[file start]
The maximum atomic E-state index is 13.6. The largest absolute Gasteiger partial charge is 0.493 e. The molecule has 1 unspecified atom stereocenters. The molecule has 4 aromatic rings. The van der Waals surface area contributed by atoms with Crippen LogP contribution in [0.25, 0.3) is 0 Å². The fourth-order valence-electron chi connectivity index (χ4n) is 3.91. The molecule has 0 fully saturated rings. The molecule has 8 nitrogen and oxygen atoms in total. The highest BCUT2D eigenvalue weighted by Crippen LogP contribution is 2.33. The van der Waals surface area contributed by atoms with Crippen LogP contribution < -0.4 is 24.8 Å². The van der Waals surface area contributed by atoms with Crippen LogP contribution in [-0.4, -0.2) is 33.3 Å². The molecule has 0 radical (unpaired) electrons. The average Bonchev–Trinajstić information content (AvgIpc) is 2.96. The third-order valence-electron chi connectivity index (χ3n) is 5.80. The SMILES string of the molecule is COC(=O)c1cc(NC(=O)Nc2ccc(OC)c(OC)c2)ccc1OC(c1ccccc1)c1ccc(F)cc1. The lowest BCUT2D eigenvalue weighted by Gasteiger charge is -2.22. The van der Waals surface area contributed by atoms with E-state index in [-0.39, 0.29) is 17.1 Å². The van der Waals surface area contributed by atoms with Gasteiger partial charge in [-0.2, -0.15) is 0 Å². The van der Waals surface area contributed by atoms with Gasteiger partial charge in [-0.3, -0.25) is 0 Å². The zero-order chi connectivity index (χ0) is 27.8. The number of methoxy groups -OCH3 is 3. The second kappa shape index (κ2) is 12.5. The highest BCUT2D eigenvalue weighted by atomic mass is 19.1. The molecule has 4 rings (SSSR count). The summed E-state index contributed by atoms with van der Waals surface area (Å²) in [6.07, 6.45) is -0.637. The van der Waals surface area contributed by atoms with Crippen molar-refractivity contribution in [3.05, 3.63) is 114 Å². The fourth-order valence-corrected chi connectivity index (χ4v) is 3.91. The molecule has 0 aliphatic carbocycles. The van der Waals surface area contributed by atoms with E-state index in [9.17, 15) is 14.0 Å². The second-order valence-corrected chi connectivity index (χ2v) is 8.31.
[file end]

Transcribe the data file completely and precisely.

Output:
The maximum atomic E-state index is 13.6. The largest absolute Gasteiger partial charge is 0.493 e. The molecule has 1 unspecified atom stereocenters. The molecule has 4 aromatic rings. The van der Waals surface area contributed by atoms with Crippen LogP contribution in [0.25, 0.3) is 0 Å². The fourth-order valence-electron chi connectivity index (χ4n) is 3.91. The molecule has 0 fully saturated rings. The molecule has 8 nitrogen and oxygen atoms in total. The highest BCUT2D eigenvalue weighted by Crippen LogP contribution is 2.33. The van der Waals surface area contributed by atoms with Crippen LogP contribution < -0.4 is 24.8 Å². The van der Waals surface area contributed by atoms with Crippen LogP contribution in [-0.4, -0.2) is 33.3 Å². The molecule has 0 radical (unpaired) electrons. The average Bonchev–Trinajstić information content (AvgIpc) is 2.96. The third-order valence-electron chi connectivity index (χ3n) is 5.80. The SMILES string of the molecule is COC(=O)c1cc(NC(=O)Nc2ccc(OC)c(OC)c2)ccc1OC(c1ccccc1)c1ccc(F)cc1. The lowest BCUT2D eigenvalue weighted by Gasteiger charge is -2.22. The van der Waals surface area contributed by atoms with E-state index in [-0.39, 0.29) is 17.1 Å². The van der Waals surface area contributed by atoms with Gasteiger partial charge in [-0.2, -0.15) is 0 Å². The van der Waals surface area contributed by atoms with Gasteiger partial charge in [-0.3, -0.25) is 0 Å². The zero-order chi connectivity index (χ0) is 27.8. The number of methoxy groups -OCH3 is 3. The second kappa shape index (κ2) is 12.5. The highest BCUT2D eigenvalue weighted by atomic mass is 19.1. The molecule has 4 rings (SSSR count). The summed E-state index contributed by atoms with van der Waals surface area (Å²) in [6.07, 6.45) is -0.637. The van der Waals surface area contributed by atoms with Crippen molar-refractivity contribution in [3.05, 3.63) is 114 Å². The fourth-order valence-corrected chi connectivity index (χ4v) is 3.91. The molecule has 0 aliphatic carbocycles. The van der Waals surface area contributed by atoms with E-state index in [9.17, 15) is 14.0 Å². The second-order valence-corrected chi connectivity index (χ2v) is 8.31.